For now at least, the feds want pot money in banks

U.S. Attorney General Jeff Sessions' decision to rescind the so-called Cole Memo left many in the cannabis industry wondering what federal action might result in regard to everyday business operations.

Even when the Cole Memo was in effect — which laid out the feds' enforcement priorities in states that had legalized weed — marijuana businesses still had a tough time when it came to banking. That led to guidance by the Treasury Department's Financial Crimes Enforcement Network (FinCEN) in 2014.

The stated policy allowed banks to accept money from cannabis businesses on the condition that they regularly file reports on the transactions. And in December, FinCEN detailed an increase in banks participating in its reporting program. From the beginning of 2017 to September, 60 more banks opened their accounts to cannabis businesses, bringing the total number to 400.

Earlier this month, Treasury Secretary Steven Mnuchin told the House Financial Services Committee that he intends to keep policies allowing marijuana businesses to access banking services.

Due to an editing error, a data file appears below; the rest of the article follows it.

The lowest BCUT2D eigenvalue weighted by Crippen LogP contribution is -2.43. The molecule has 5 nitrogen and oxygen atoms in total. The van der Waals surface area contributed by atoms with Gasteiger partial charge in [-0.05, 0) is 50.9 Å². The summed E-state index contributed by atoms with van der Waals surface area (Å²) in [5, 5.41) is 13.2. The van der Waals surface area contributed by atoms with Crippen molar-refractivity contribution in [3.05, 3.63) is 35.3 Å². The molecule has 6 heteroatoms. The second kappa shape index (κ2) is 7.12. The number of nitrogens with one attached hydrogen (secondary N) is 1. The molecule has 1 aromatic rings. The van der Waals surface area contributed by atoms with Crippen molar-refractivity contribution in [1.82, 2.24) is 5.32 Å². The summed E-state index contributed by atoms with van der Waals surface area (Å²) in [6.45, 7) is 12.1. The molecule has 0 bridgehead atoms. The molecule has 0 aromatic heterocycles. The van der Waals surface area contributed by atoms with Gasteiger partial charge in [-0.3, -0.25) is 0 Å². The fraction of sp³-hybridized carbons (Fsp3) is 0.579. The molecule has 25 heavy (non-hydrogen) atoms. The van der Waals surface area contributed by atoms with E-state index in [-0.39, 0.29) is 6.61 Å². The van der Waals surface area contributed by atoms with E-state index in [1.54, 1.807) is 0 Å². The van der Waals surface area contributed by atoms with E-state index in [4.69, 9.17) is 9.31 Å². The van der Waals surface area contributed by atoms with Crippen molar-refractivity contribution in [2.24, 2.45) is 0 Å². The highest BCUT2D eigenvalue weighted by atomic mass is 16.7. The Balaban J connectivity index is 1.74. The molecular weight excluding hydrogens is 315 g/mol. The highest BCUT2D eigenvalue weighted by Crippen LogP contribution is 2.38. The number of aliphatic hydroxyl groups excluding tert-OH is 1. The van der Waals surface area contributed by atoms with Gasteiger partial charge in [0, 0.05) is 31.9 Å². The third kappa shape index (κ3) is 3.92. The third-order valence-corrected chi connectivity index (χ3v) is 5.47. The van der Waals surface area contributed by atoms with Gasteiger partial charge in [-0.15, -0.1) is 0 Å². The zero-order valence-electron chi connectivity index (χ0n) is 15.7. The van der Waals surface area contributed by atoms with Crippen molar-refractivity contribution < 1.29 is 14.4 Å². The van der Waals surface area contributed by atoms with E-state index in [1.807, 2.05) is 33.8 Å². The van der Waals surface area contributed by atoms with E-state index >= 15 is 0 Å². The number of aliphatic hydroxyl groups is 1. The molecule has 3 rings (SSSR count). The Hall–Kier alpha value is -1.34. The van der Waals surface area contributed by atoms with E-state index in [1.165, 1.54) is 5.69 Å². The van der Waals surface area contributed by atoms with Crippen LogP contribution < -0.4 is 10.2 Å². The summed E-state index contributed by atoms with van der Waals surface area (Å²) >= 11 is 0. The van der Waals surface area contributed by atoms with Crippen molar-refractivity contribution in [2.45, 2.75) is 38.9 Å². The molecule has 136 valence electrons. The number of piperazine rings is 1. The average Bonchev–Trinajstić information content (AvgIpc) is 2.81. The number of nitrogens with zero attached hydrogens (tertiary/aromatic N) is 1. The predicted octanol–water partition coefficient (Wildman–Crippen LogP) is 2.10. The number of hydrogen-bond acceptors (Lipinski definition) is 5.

"I assure you that we don't want bags of cash," Mnuchin testified. "We want to make sure that we can collect our necessary taxes and other things."

In the meeting, Mnuchin did admit to the department "reviewing the existing guidance" but he has no intention of removing the FinCEN protocol without an alternative policy to replace it. A bipartisan effort on the hill has emerged, asking the Treasury Department to maintain the policy even after the removal of the Cole Memo.

And Mnuchin confirmed that Sessions did not consult his department prior to his ruling at the beginning of this year.

"I did not participate in the attorney general's decision and what he did, but we are consulting with them now," he testified. "We do want to find a solution to make sure businesses that have large access to cash have a way to get them into a depository institution for it to be safe."

Last November, Republicans in the House Financial Services Committee used a procedural ruling to block a vote on a cannabis banking amendment on a stress testing bill for financial institutions. Previous efforts to add assurances for banks and businesses have been blocked by Congressional Republican leadership, dating back to a proposed 2014 House amendment that was never amended to an annual appropriations legislation.

Regardless, the differing views of the Justice and Treasury departments have allowed unanswered questions to loom over the industry at large. ♦

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